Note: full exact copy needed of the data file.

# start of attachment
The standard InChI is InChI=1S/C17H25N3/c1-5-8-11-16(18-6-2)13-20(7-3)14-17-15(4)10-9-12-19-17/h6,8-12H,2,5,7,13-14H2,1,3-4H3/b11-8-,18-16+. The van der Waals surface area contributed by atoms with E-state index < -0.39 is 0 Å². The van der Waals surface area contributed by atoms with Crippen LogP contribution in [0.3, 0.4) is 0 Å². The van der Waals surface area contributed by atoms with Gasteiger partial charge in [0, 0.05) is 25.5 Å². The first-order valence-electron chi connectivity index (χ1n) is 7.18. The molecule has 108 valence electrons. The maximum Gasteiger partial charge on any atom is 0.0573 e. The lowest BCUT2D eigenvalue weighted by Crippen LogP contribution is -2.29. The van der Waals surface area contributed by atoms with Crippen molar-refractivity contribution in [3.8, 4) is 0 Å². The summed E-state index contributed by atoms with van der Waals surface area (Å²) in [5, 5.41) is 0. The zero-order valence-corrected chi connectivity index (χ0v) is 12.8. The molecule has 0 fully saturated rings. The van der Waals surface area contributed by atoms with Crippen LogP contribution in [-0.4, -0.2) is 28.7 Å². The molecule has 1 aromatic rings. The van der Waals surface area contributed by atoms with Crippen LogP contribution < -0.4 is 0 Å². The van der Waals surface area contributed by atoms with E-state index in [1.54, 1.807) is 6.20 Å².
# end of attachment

The standard InChI is InChI=1S/C17H25N3/c1-5-8-11-16(18-6-2)13-20(7-3)14-17-15(4)10-9-12-19-17/h6,8-12H,2,5,7,13-14H2,1,3-4H3/b11-8-,18-16+. The van der Waals surface area contributed by atoms with E-state index < -0.39 is 0 Å². The van der Waals surface area contributed by atoms with Crippen LogP contribution in [0.3, 0.4) is 0 Å². The van der Waals surface area contributed by atoms with Gasteiger partial charge in [0, 0.05) is 25.5 Å². The first-order valence-electron chi connectivity index (χ1n) is 7.18. The molecule has 108 valence electrons. The maximum Gasteiger partial charge on any atom is 0.0573 e. The lowest BCUT2D eigenvalue weighted by Crippen LogP contribution is -2.29. The van der Waals surface area contributed by atoms with Crippen molar-refractivity contribution in [3.8, 4) is 0 Å². The summed E-state index contributed by atoms with van der Waals surface area (Å²) in [5, 5.41) is 0. The zero-order valence-corrected chi connectivity index (χ0v) is 12.8. The molecule has 0 fully saturated rings. The van der Waals surface area contributed by atoms with Crippen LogP contribution in [-0.4, -0.2) is 28.7 Å². The molecule has 1 aromatic rings. The van der Waals surface area contributed by atoms with Crippen LogP contribution < -0.4 is 0 Å². The van der Waals surface area contributed by atoms with E-state index in [1.54, 1.807) is 6.20 Å².